So, for example, in Massachusetts, we passed decriminalization in 2008 here. And there are now very few arrests for possession alone. And so, that has stopped a lot of the targeting that was occurring before 2008. However, in the arrests that are still happening, if you are black, you are now 3.9 times more likely to be arrested on a marijuana offense, which is worse than what it was before decriminalization. So in absolute numbers, it has decreased significantly, but in terms of the disparity, it has gotten worse. And that's something that we need to pay attention to, if, as a movement, we're going to be talking about racial disparities. It's not just a talking point that we can say, simplistically, racist enforcement will be over. It won't be over.

And we have to look at more than just mere possession arrests, because, as you mentioned, the story we were following that looked at teen, youth in Colorado, it looks like what had happened was, it was school administration decisions changing that ended up making possession arrests for youth of color go up. And so, it's things like school administration, it's things like the way that child protective services are deciding to go after people who are legal patients or legal consumers, that's often in a racially disparate way. And we also have to look at economic empowerment, and people of color who are trying to make their business legitimate and licensed. All of those things are important if we're going to talk about racial justice. We can't just go into a state, talk about it before, you know, during the campaign, and then when the law ends, suddenly as a movement we don't care about racial justice anymore. We need to holistic, and if we care about that issue, we need to care about it.

DOUG MCVAY: Exactly, exactly. And it's important I think to mention that those teen arrests, that the numbers we were looking at, while the numbers of African American youth and Latino youth, while the number of possession arrests increased after legalization for those groups, the number of possession arrests for white young people actually declined. So, I mean, if you needed to see evidence that there was still a continuing bias, I think that's a pretty good indicator. It's -- so, while we have time, the Minority Cannabis Business Association, the MCBA, is holding a national event here soon. Could you tell me something about it?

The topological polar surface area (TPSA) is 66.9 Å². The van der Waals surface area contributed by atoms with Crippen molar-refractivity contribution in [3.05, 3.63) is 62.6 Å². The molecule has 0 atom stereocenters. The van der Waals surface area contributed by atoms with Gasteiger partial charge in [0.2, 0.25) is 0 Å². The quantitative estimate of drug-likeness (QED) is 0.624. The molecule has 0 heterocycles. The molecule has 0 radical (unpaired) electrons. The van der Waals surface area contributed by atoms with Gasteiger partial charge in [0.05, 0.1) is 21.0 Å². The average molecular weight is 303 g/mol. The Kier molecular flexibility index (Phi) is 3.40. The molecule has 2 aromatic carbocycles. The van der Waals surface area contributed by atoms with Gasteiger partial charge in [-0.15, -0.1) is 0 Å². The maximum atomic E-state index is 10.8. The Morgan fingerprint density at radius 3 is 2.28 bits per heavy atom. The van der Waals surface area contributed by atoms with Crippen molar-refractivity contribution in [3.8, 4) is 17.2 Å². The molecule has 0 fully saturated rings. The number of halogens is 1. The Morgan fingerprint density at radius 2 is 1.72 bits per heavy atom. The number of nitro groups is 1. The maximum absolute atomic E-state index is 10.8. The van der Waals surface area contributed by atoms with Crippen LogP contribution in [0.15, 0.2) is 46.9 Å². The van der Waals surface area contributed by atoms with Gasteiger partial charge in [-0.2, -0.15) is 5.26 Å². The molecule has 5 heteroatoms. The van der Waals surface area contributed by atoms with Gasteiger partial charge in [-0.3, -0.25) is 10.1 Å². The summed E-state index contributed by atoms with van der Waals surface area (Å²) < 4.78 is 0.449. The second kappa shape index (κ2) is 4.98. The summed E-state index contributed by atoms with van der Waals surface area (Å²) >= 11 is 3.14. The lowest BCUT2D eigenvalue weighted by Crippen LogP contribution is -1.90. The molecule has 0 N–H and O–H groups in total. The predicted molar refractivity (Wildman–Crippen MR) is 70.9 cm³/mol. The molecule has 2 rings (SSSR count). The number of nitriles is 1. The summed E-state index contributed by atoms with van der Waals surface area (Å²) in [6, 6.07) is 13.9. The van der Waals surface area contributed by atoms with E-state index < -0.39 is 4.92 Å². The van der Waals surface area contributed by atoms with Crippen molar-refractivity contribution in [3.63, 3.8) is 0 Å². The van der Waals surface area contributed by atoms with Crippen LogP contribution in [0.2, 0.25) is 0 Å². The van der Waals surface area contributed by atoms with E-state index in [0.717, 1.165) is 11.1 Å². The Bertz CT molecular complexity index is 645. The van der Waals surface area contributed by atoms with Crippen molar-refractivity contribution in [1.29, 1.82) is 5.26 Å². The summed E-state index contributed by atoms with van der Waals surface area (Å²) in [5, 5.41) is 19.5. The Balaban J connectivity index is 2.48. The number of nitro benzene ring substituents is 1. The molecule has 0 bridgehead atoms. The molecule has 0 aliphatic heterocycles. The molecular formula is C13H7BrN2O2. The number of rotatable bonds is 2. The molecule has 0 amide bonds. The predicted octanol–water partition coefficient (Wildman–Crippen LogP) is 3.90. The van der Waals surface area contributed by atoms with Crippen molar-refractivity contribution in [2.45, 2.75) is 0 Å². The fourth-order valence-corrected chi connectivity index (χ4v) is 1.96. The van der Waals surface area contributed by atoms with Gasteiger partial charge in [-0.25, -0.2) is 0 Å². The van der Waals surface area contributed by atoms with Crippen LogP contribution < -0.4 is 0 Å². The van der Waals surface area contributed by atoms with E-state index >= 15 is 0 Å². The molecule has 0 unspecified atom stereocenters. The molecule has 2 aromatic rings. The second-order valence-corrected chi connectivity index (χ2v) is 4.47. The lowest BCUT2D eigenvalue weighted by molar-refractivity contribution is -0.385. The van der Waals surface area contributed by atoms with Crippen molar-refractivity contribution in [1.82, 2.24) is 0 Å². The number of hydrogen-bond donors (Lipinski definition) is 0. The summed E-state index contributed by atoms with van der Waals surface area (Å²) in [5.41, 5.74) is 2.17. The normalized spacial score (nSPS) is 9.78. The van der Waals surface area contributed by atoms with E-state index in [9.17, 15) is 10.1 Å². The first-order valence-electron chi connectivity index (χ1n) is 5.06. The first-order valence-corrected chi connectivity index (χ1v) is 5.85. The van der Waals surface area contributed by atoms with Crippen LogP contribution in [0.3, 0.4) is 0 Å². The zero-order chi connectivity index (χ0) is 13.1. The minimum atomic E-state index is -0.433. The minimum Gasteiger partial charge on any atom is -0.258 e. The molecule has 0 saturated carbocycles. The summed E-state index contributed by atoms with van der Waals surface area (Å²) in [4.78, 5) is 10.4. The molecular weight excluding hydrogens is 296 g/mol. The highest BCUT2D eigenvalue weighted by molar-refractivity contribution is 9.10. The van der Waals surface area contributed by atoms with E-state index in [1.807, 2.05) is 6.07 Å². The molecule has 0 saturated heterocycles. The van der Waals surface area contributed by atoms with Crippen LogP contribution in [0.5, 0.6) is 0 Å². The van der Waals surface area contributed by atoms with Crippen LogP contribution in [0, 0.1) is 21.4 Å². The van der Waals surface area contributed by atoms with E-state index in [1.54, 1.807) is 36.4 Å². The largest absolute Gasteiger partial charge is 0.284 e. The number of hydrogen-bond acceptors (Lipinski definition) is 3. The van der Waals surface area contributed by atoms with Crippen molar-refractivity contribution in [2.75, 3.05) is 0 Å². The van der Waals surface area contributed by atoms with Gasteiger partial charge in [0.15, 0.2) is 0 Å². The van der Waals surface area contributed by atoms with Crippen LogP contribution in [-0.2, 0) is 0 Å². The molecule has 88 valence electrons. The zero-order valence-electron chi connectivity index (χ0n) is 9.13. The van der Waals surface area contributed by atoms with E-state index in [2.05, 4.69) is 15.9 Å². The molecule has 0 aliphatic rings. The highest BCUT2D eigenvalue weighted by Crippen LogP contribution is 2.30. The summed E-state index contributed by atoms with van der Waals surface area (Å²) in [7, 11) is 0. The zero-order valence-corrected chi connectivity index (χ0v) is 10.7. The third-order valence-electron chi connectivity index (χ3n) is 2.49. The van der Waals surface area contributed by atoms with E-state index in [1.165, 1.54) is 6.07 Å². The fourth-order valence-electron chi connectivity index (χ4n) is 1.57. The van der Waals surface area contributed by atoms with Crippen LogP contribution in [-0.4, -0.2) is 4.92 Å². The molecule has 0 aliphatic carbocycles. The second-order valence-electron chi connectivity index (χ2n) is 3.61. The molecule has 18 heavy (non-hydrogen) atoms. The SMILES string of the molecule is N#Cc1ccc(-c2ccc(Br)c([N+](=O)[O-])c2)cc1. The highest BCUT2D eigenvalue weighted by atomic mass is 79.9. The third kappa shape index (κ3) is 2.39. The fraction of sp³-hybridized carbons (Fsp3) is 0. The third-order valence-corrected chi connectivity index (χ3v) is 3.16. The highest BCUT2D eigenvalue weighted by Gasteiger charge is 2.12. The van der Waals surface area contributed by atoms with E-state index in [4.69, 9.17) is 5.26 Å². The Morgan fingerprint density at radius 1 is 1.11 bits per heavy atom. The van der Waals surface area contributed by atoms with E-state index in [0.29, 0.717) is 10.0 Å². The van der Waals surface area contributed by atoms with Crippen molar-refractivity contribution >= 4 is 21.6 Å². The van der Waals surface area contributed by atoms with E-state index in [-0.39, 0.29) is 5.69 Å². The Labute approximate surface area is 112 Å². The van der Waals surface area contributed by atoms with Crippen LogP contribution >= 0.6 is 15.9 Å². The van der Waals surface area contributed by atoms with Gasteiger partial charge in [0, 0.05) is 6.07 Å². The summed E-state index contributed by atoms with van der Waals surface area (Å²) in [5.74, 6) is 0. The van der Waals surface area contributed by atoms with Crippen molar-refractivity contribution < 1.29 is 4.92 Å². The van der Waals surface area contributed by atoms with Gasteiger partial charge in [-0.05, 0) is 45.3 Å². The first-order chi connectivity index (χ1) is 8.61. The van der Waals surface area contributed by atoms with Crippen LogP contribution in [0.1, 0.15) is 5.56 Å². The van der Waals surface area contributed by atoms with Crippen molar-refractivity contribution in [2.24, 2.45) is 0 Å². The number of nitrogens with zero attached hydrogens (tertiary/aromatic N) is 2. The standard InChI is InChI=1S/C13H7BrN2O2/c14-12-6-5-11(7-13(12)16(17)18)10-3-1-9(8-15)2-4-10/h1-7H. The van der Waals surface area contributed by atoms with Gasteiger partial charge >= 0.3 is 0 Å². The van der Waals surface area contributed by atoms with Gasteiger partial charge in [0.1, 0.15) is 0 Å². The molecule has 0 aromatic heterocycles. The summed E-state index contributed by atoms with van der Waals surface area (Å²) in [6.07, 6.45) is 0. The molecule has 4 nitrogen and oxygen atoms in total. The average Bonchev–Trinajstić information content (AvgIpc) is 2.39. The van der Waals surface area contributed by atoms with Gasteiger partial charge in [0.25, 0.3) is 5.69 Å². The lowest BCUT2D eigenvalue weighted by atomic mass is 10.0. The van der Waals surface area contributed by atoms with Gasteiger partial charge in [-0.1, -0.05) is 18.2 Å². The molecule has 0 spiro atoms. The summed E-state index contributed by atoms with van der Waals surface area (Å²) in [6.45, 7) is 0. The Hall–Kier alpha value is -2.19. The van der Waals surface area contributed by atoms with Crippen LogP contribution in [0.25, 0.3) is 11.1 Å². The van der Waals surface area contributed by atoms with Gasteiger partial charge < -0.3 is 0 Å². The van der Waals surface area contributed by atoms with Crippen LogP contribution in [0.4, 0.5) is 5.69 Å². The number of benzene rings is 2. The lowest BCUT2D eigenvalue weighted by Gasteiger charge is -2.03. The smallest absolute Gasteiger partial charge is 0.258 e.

SHALEEN TITLE: Yes. So, it's next Saturday, June 11th, from 4pm to 7pm at the Village Ballroom in Portland, Oregon. We're having a networking rally, and the purpose of the event is to share job information, to share business networking, to share information about medicating with cannabis, especially for people who might be exploring that for the first time, and we'll be talking about criminal record expungement as well for cannabis. And the speakers, we're really excited to say, includes US Congressman Earl Blumenauer, who, as you know, has been one of the nation's leaders on cannabis law reform since the beginning. And Madeline Martinez will be speaking as well, so it's a really great line-up. Everybody's welcome, and you can go to MinorityCannabis.org for tickets and event information.

DOUG MCVAY: MinorityCannabis.org, fantastic. And that again, as you said, Saturday, Saturday June 11th, 4 to 7 pm. Fantastic. And that's here in Portland, Oregon. I will try and get over there and get some interviews with some of the folks, because it's -- yeah, it's important work, it's important work. How is business doing, by the way?

SHALEEN TITLE: Pretty well. Seems like everybody is interested these days. You know what has been an unintended consequence for me, though is, I got involved as a student with Students for Sensible Drug Policy and with the NORML chapter at University of Illinois, and I always felt like, at least around that time, the movement was kind of led by students. But nowadays, I feel like students think that marijuana is kind of boring. Have you been getting that impression, too?

DOUG MCVAY: Well, you know, I started feeling that way a long time ago, as far as policy was concerned. I mean, legalization's major and there's a lot of support for it, and it's necessary, I mean, look at the number of people who smoke weed. But having said that, it's a, you know, it -- let's face it, this is a, this drug war is a lot bigger, and the stakes are a lot higher for people in terms of, you know, heroin, opiates, or even the club drugs.

SHALEEN TITLE: Yeah, I think you're right. And I can't wait to see what students do when it comes to those issues, and I can't wait to help them and see them take the lead.

DOUG MCVAY: Any closing thoughts, and once again your website.

SHALEEN TITLE: The website is MinorityCannabis.org. And the closing thought is just that, as much as I've talked about how happy I am to have communities of color leading this organization and speaking about our own issues, everyone is absolutely welcome. And I just want to say, I've always had a really good experience, both in the movement and the industry, and I've always felt equal and respected, and I'm grateful for that.

DOUG MCVAY: Shaleen, thank you so much, I appreciate the time you've taken. Again, friends, we've been speaking with Shaleen Title, she is an activist and a businessperson, and, oh my gosh, we know we haven't even said the name of your company. What is the name of your company, by the way?

SHALEEN TITLE: THC Staffing Group. Our website is THCStaffingGroup.com, and we provide help for companies that are trying to diversify their staff, that need help with hiring, and we donate ten percent of our revenues to drug policy reform organizations as well.